My main beef with COIN as a strategy of tactics (I’m going to go ahead and call it SoT from now on) is that all military strategy is made up in part as a summation of its tactics. In the ends-ways-means calculus of strategy, a large chunk of the “ways” section is the aggregation of tactical actions based on operational concepts and/or TTPs… This is an elegant way of saying it, but all military strategies are in part SoT, in a non-pejorative sense. You can’t have strategic success without tactical successes. COIN, IW, UW, maneuver warfare are all common in this regard.

And,

…for now I disagree that COIN is inherently a strategy of tactics any more than any category of tactics can be labeled a strategy. Those tactics may be part of a military strategy that logically connects ends, ways, and means. On the other hand, COIN tactics may be the commander’s ways in an illogical or inaccurate strategic equation and thus we may see COIN as a SoT.

While I am in complete agreement that you cannot have strategic success without tactical successes, it is important to point out that tactical objectives can be antithetical to strategic objectives, so much so that a “successful” tactical move may involve a local defeat in the interest of a global strategic victory (and here I mean “global” not as “worldwide” but simply as a contrast to “local”). If your skirmishers can flush out an ambush before that ambush can be sprung on the main body of your troops, the skirmishers may lose this engagement but in so losing they may have saved the day for the force on the whole. What is called “losing” in tactics may be called “winning” in another game, namely, the game of strategy.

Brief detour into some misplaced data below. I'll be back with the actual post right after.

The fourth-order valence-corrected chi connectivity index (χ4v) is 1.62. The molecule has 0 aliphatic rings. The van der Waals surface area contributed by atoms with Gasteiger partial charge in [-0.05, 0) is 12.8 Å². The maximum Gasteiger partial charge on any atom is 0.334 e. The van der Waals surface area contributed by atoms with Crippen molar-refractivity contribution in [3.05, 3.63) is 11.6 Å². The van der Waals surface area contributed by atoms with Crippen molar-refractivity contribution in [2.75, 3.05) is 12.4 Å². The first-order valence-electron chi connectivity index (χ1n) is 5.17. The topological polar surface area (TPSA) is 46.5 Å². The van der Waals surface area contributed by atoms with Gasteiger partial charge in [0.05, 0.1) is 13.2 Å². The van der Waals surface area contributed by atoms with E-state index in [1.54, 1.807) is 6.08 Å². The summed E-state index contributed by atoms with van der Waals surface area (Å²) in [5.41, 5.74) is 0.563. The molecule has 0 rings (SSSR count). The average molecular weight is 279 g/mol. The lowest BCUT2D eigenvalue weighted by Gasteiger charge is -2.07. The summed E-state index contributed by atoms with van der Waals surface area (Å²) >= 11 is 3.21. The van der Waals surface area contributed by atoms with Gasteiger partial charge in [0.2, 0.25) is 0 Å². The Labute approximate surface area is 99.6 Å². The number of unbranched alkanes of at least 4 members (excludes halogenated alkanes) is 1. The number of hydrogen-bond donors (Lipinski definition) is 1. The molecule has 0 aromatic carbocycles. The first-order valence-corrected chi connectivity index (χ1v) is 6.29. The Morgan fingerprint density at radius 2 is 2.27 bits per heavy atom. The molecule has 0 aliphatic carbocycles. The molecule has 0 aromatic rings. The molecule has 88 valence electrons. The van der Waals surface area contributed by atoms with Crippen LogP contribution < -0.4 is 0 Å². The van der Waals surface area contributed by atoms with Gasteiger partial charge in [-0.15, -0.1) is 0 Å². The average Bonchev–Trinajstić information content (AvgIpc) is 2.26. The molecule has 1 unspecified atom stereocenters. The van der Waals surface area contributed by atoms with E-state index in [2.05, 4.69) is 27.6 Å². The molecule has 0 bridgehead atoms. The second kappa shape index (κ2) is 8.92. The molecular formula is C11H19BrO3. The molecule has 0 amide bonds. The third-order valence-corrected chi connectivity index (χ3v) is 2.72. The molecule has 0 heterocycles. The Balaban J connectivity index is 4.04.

Still, both Gentile and Fritz are on to something (though they seem to take distinct positions) in the analysis of a collection of tactical methods and principles that are thrown together as an ad hoc strategy without the benefit of what might be called strategic vision (for lack of a better term). Gentile is somewhat dismissive of a “strategy of tactics” cobbled together on the local level, while Fritz seems to suggest that all strategies are ultimately strategies of tactics, since, “all military strategy is made up in part as a summation of its tactics.”

The problem here (if there is a problem) can be neatly illuminated by interpolating a distinction into this discussion, so I am going to make a distinction between formal and informal strategy, or formal and material strategy (either set of terms will do). Although I am introducing my own terminology, the idea is not at all new.

Actually, I’m going to make two distinctions. Among strategies of tactics we can distinguish those that add up to more than the sum of their parts, and those that fail to add up to anything. A number of tactics thrown together in an operational context may only apparently have little or nothing to do with each other, but it emerges in time that they do in fact function coherently as a whole. This whole turns out to be a strategic whole. This is when tactics add up to more than the sum of their parts, and this is what Adam Smith called the “invisible hand” and what Hegel called the “cunning of reason.” Sometimes, things get done quite without our knowing how they get done.